A minority of geologists--mostly Russians--have long argued (since at least the 1890s) that petroleum (oil, natural gas and bitumens) was formed through inorganic processes operating on carbon sourced from the earth's mantle
. That is, organic matter was not buried and slowly turned into petroleum.
Instead, theories for an inorganic origin ranged from hydrocarbons raining from the sky early in the Earth's formation and later expelled into the surface rocks where it's now found, to vulcanism, to the degassing of large volumes of methane from the mantle and later transformed into petroleum. In all cases the presence of organic markers was attributed to the petroleum picking them up as it moved through crustal rocks containing organic material. I recall hearing during my undergraduate days of petroleum being found in granitic rocks, but the petroleum was felt to have somehow migrated there.
Unforunately for the inorganic theory, all major petroleum discoveries have come from methods that assume an organic formation process, leaving only minor petroleum finds unexplained.
This may change. A recent article in the highly regarded journal Science
reports that short chain hydrocarbons (presumably methanes or its homologs, the abstract doesn't say--P
) found in a hydrothermal field are likely to have formed inorganically (the term of art is abiogenically). The article is sure to invigorate the debate over the origin of petroleum. From the abstract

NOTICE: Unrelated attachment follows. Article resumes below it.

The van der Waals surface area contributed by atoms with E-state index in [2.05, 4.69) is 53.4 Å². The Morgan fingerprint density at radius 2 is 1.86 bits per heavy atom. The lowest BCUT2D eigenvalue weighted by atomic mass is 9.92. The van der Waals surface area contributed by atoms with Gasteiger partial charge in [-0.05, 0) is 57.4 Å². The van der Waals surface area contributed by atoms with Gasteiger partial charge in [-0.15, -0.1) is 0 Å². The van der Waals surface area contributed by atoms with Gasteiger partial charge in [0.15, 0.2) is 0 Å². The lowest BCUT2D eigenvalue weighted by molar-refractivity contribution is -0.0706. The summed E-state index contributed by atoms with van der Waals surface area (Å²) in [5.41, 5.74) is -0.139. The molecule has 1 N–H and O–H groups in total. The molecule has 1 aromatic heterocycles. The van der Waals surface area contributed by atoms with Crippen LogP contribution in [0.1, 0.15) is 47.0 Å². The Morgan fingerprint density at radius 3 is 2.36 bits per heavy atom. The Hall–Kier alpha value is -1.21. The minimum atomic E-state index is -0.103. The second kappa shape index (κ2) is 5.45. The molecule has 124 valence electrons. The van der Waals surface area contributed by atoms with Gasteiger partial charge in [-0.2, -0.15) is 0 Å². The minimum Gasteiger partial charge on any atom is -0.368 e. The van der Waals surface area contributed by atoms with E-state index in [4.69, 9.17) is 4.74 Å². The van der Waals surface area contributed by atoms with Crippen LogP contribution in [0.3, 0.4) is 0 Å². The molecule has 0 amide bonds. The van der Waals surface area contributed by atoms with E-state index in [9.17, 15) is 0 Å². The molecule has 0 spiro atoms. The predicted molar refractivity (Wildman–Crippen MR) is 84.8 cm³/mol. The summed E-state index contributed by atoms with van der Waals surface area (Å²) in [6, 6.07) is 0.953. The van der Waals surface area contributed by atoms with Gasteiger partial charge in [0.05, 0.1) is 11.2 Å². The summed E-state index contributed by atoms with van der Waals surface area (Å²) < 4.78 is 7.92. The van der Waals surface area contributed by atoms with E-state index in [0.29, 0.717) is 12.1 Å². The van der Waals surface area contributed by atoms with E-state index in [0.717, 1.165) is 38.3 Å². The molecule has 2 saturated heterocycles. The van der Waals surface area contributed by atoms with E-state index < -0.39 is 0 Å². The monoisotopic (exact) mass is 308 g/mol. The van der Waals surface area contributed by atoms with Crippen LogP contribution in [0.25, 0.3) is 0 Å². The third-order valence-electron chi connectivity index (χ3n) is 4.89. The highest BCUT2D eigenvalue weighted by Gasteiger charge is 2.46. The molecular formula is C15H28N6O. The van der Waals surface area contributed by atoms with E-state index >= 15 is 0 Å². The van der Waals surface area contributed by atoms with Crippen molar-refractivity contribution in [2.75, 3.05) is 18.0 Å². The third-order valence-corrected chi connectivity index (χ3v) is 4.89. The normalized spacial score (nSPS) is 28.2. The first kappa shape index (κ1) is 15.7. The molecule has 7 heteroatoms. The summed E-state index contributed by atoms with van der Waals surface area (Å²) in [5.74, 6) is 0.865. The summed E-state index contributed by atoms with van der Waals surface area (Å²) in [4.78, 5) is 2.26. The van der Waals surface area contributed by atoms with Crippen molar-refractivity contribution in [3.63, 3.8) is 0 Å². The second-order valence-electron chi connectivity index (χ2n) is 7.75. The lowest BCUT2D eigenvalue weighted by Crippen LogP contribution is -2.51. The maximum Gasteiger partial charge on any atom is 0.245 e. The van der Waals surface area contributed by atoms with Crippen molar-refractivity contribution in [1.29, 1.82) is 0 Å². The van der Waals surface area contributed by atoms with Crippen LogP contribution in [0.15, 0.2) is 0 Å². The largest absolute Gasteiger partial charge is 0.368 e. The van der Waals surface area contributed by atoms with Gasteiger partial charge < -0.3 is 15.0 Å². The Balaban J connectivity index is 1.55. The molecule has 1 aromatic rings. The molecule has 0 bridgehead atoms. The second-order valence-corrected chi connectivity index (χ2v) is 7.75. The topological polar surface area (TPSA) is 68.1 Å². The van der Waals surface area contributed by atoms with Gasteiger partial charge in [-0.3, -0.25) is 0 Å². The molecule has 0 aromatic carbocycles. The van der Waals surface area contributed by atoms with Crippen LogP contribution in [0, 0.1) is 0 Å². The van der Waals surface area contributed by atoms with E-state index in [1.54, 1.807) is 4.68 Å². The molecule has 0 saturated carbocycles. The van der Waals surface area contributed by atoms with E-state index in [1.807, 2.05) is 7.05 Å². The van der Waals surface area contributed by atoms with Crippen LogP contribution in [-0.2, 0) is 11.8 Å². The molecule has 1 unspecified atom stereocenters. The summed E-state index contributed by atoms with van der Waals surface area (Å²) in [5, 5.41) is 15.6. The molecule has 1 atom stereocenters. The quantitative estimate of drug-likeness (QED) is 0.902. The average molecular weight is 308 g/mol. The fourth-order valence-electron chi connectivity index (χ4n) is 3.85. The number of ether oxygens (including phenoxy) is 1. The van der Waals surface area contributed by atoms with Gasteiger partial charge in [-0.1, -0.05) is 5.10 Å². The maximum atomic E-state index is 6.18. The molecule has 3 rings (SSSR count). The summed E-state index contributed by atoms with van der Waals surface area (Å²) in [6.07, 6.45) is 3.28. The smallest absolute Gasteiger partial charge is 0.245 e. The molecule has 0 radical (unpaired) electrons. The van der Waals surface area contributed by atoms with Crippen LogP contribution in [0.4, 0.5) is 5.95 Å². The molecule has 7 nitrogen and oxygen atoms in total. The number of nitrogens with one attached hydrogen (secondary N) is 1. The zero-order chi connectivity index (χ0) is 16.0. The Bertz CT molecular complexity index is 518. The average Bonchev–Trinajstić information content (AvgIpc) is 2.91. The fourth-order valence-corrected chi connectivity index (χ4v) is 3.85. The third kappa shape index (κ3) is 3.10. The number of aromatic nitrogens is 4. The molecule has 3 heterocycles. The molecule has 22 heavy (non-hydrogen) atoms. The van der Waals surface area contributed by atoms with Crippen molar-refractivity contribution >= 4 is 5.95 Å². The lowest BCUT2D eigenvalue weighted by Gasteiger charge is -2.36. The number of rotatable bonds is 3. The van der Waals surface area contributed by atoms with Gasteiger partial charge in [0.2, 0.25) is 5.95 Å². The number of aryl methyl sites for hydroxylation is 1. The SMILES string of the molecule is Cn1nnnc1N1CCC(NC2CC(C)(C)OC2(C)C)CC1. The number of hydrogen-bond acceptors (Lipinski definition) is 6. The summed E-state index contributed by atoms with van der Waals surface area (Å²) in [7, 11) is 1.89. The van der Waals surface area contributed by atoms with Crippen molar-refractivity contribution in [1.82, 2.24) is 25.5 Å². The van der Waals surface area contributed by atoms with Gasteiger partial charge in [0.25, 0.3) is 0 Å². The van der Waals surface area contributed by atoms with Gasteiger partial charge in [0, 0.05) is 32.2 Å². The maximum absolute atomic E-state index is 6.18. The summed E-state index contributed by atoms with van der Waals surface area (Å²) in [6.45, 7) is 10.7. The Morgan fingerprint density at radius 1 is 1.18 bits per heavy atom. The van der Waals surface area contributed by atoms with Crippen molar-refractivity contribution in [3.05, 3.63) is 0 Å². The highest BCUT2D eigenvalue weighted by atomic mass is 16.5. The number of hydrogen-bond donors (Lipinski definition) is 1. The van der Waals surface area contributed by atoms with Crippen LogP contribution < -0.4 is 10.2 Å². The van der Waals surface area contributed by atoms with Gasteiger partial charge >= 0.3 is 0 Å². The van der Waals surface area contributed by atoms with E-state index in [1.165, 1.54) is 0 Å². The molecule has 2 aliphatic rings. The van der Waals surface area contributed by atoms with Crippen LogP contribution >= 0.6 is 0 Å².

Low-molecular-weight hydrocarbons in natural hydrothermal fluids have been attributed to abiogenic production by Fischer-Tropsch type (FTT) reactions, although clear evidence for such a process has been elusive. Here, we present concentration, and stable and radiocarbon isotope, data from hydrocarbons dissolved in hydrogen-rich fluids venting at the ultramafic-hosted Lost City Hydrothermal Field. [...]
Radiocarbon evidence rules out seawater bicarbonate as the carbon source for FTT reactions, suggesting that a mantle-derived inorganic carbon source is leached from the host rocks. Our findings illustrate that the abiotic synthesis of hydrocarbons in nature may occur in the presence of ultramafic rocks, water, and moderate amounts of heat.
Does this suggest that new methods will be developed to locate petroleum, hopefully is huge quantities? Well, yes and no. Although the abstract understandably hedges, petroleum companies will doubtless support follow-up research to determine whether marketable quantities of abiogenic oil can exsist. It's also likely that a few test wells will be drilled in promising areas. On the other hand, as noted, theories of inorganic petroleum formation are as old as pertroleum wells, and previous searches (mostly in the USSR) based on these principles never produced petroleum in significant quantities.
Even if this research leads to new discoveries, it is unlikely that it will replace the organic formation model of searching for petroleum.
Labels: Chemistry, Petroleum